FTC Expresses Interest in Facebook’s Privacy Practices
On Tuesday, January 19, 2010, the Electronic Privacy Information Center (EPIC) publicly posted a copy of a letter from the Federal Trade Commission (FTC) that responds to a complaint filed by 10 privacy rights organizations regarding Facebook’s changes to its privacy settings. In the letter, David Vladeck, director or the FTC’s Bureau of Consumer Protection, noted that the “complaint raises issues of particular interest for us at this time,” and referenced the privacy roundtables that the FTC is hosting to explore consumer privacy protection challenges, existing fair information practices, and the creation of a new privacy regulatory framework. A summary of the first privacy roundtable is available here.
While there is no indication as to whether the FTC is currently investigating Facebook, as any investigation would remain non-public until the FTC files a complaint or closes the investigation, this is not the first time Facebook has come under fire for its privacy practices. In 2008, a class action complaint was filed against Facebook alleging violations of various federal privacy and computer fraud laws, as well as California consumer protection and computer crimes laws, arising out of Facebook’s Beacon program. It was alleged that under the Beacon program, information about Facebook users’ online purchases with Facebook’s partners was shared with the users’ network without the users’ consent and used in targeted advertising. A $9.5 million settlement agreement is pending approval by the court.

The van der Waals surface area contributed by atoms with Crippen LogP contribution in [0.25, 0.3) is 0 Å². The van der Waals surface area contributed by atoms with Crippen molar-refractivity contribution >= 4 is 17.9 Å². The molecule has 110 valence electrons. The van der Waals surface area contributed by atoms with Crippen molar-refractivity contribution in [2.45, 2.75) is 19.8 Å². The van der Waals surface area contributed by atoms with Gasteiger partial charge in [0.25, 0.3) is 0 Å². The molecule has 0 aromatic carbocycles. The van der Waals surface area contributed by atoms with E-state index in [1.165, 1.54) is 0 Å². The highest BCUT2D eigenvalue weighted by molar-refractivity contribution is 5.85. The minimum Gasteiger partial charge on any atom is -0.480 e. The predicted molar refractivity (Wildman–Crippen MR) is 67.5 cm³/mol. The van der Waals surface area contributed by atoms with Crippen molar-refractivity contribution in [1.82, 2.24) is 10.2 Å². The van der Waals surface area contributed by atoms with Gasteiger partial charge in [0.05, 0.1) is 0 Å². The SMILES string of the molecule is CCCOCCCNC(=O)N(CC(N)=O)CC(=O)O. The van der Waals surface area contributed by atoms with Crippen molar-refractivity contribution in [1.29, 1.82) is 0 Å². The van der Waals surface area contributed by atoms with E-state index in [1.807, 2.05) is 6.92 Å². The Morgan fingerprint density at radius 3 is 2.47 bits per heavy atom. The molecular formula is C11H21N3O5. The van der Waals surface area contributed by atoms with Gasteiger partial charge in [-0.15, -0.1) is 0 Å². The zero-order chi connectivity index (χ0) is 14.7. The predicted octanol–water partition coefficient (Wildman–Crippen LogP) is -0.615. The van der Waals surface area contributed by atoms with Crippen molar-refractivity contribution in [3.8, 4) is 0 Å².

If your company maintains information about your customers, check with your legal counsel before adjusting privacy practices that could result in new or different customer information being shared.